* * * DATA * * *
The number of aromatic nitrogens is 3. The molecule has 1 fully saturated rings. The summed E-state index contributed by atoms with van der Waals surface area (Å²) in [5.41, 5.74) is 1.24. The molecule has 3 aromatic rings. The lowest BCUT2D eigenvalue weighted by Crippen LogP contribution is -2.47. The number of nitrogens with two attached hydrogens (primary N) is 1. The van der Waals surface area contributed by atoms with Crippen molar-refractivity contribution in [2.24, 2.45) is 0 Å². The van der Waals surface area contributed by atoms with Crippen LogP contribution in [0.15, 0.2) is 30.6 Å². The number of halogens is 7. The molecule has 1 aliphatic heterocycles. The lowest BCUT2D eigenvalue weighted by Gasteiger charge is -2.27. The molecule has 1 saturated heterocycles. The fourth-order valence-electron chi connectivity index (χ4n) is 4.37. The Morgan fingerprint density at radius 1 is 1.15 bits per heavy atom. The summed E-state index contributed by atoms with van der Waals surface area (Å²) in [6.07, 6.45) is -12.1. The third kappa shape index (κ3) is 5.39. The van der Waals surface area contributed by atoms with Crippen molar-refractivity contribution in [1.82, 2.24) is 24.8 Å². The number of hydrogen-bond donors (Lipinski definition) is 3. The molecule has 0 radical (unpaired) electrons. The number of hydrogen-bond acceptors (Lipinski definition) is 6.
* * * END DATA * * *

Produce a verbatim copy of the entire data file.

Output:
The number of aromatic nitrogens is 3. The molecule has 1 fully saturated rings. The summed E-state index contributed by atoms with van der Waals surface area (Å²) in [5.41, 5.74) is 1.24. The molecule has 3 aromatic rings. The lowest BCUT2D eigenvalue weighted by Crippen LogP contribution is -2.47. The number of nitrogens with two attached hydrogens (primary N) is 1. The van der Waals surface area contributed by atoms with Crippen molar-refractivity contribution in [2.24, 2.45) is 0 Å². The van der Waals surface area contributed by atoms with Crippen LogP contribution in [0.15, 0.2) is 30.6 Å². The number of halogens is 7. The molecule has 1 aliphatic heterocycles. The lowest BCUT2D eigenvalue weighted by Gasteiger charge is -2.27. The molecule has 1 saturated heterocycles. The fourth-order valence-electron chi connectivity index (χ4n) is 4.37. The Morgan fingerprint density at radius 1 is 1.15 bits per heavy atom. The summed E-state index contributed by atoms with van der Waals surface area (Å²) in [6.07, 6.45) is -12.1. The third kappa shape index (κ3) is 5.39. The van der Waals surface area contributed by atoms with Crippen molar-refractivity contribution in [1.82, 2.24) is 24.8 Å². The number of hydrogen-bond donors (Lipinski definition) is 3. The molecule has 0 radical (unpaired) electrons. The number of hydrogen-bond acceptors (Lipinski definition) is 6.